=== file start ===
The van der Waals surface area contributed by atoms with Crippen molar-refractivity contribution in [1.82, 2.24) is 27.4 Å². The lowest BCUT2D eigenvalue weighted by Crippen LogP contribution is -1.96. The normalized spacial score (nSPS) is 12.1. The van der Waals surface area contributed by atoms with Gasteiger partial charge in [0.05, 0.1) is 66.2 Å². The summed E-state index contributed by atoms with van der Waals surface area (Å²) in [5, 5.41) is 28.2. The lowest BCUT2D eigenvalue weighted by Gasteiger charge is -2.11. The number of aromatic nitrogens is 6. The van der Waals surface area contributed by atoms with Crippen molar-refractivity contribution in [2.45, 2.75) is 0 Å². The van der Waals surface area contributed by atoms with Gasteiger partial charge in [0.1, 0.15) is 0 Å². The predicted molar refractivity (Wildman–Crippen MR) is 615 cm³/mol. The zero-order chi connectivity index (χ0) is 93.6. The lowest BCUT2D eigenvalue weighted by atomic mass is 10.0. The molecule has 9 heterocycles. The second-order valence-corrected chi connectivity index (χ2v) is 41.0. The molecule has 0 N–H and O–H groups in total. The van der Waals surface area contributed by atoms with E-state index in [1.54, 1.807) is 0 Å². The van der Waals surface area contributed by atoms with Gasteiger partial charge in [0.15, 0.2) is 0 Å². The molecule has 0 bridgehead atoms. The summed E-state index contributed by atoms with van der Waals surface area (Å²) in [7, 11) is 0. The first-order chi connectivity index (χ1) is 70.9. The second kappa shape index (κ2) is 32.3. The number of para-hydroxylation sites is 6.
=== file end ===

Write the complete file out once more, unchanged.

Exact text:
The van der Waals surface area contributed by atoms with Crippen molar-refractivity contribution in [1.82, 2.24) is 27.4 Å². The lowest BCUT2D eigenvalue weighted by Crippen LogP contribution is -1.96. The normalized spacial score (nSPS) is 12.1. The van der Waals surface area contributed by atoms with Gasteiger partial charge in [0.05, 0.1) is 66.2 Å². The summed E-state index contributed by atoms with van der Waals surface area (Å²) in [5, 5.41) is 28.2. The lowest BCUT2D eigenvalue weighted by Gasteiger charge is -2.11. The number of aromatic nitrogens is 6. The van der Waals surface area contributed by atoms with Crippen molar-refractivity contribution in [2.45, 2.75) is 0 Å². The van der Waals surface area contributed by atoms with Gasteiger partial charge in [0.1, 0.15) is 0 Å². The predicted molar refractivity (Wildman–Crippen MR) is 615 cm³/mol. The zero-order chi connectivity index (χ0) is 93.6. The lowest BCUT2D eigenvalue weighted by atomic mass is 10.0. The molecule has 9 heterocycles. The second-order valence-corrected chi connectivity index (χ2v) is 41.0. The molecule has 0 N–H and O–H groups in total. The van der Waals surface area contributed by atoms with E-state index in [1.54, 1.807) is 0 Å². The van der Waals surface area contributed by atoms with Gasteiger partial charge in [0.15, 0.2) is 0 Å². The molecule has 0 bridgehead atoms. The summed E-state index contributed by atoms with van der Waals surface area (Å²) in [7, 11) is 0. The first-order chi connectivity index (χ1) is 70.9. The second kappa shape index (κ2) is 32.3. The number of para-hydroxylation sites is 6.